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William Shatner Says Leonard Nimoy’s Star Trek Reboot Cameos Were Gratuitous


Star Trek Beyond

Whatever your opinions are of the ‘Kelvinverse’ Star Trek movies it’s difficult to deny they raised the profile of the franchise after a shaky period. Enterprise had been a damp squib and Star Trek: Nemesis failed at the box office – leaving the beloved sci-fi franchise in a tough spot. Bringing the original crew of the USS Enterprise back played by a sexy new cast proved to be a smart decision, with their streamlined and glossy adventures spawning two sequels.

But Captain Kirk himself, William Shatner, has a bone to pick with them. While he had no problem with Chris Pine playing James T. Kirk, he doesn’t think Leonard Nimoy’s ‘Spock Prime’ should have happened. In an interview with The Daily Express while promoting his new movie Senior Moment he was asked about the Kelvinverse movies and said:

“Leonard Nimoy was in some of those films, but it was totally gratuitous. They just wanted to put Spock in there and I didn’t admire that.”

This won’t come as a huge surprise to Trek fans. In 2017, it emerged that Abrams had written a part for Shatner, who turned it down, described it as “the stupidest scene I have ever heard of”, and said he’d told Nimoy that he shouldn’t have taken the job:

“When I saw Leonard in the first movie that J.J. made and he went back in time, I said to Leonard “You know you’re old when you go back in time and you’re still old! Those are gratuitous scenes!”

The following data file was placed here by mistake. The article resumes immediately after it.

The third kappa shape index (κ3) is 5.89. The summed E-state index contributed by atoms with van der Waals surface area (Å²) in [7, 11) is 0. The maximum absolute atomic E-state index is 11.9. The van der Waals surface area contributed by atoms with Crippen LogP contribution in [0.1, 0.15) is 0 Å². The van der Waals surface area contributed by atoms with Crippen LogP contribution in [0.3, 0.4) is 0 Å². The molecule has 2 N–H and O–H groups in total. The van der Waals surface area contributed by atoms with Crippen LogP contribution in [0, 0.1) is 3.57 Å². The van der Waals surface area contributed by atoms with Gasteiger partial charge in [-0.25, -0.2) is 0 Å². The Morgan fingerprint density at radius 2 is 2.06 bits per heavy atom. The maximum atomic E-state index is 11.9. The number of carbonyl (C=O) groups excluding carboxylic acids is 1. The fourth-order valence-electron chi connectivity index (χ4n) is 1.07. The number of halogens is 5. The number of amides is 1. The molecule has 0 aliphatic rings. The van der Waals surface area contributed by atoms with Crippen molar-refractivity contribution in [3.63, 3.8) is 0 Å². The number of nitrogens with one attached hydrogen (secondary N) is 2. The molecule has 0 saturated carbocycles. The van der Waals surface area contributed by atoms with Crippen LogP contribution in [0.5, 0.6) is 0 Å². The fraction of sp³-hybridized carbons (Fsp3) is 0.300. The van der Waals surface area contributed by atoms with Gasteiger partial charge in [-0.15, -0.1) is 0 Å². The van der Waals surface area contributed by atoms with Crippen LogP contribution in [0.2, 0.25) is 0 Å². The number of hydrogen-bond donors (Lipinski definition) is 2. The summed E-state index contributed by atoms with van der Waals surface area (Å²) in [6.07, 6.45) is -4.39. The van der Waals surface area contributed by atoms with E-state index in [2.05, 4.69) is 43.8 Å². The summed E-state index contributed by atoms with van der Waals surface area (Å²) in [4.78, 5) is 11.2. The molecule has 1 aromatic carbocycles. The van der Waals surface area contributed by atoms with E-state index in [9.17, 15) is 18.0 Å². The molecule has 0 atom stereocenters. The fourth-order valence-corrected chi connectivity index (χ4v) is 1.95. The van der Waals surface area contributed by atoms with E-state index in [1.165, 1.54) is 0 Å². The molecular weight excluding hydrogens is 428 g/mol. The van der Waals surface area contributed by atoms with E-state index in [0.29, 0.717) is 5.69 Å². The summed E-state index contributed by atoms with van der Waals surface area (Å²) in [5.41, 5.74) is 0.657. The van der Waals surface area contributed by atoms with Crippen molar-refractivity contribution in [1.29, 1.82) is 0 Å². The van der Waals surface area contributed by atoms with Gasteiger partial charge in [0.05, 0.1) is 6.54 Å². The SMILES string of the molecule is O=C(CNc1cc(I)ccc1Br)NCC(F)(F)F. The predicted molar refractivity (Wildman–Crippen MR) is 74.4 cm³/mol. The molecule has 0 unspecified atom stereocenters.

It’s still a controversial opinion as Nimoy’s cameos in the first two movies tie the whole ‘Kelvinverse’ concept together. One of the more interesting twists was that the reboots embraced the fact they were part of an alternative timeline and didn’t ignore the original continuity. In addition, Nimoy died soon after the second movie, making it not only his swansong as Spock, but his final performance ever.

I can see the argument for Nimoy’s cameo in Star Trek Into Darkness being worthy of criticism as he simply appears on the viewscreen to deliver some exposition about Khan. But I liked seeing him in Star Trek (2009), proving that he still had the same gravitas and sense of presence that made Spock a science-fiction icon.

Shatner went on to say that despite all he’d said, if the part were right he’d return as Kirk:

“Y’know, Star Trek is a marvellous show. How it’s lasted all these years, why it has all these iterations, I don’t know,” he says. “I spend the time speculating why Star Trek has been and is so popular. In fact, nobody really knows. So I would be delighted to be a part of Star Trek if it was something worthy. If they could come up with a way of putting a character I played in a movie where it functioned as a point in the movie [and] made the movie move along, I’d be delighted.”

That might prove tricky given that Kirk famously died in Star Trek: Generations, but I’m sure Star Trek could find a way to resurrect their most famous captain if they really wanted to.

About the author

Benvenisti Eyal

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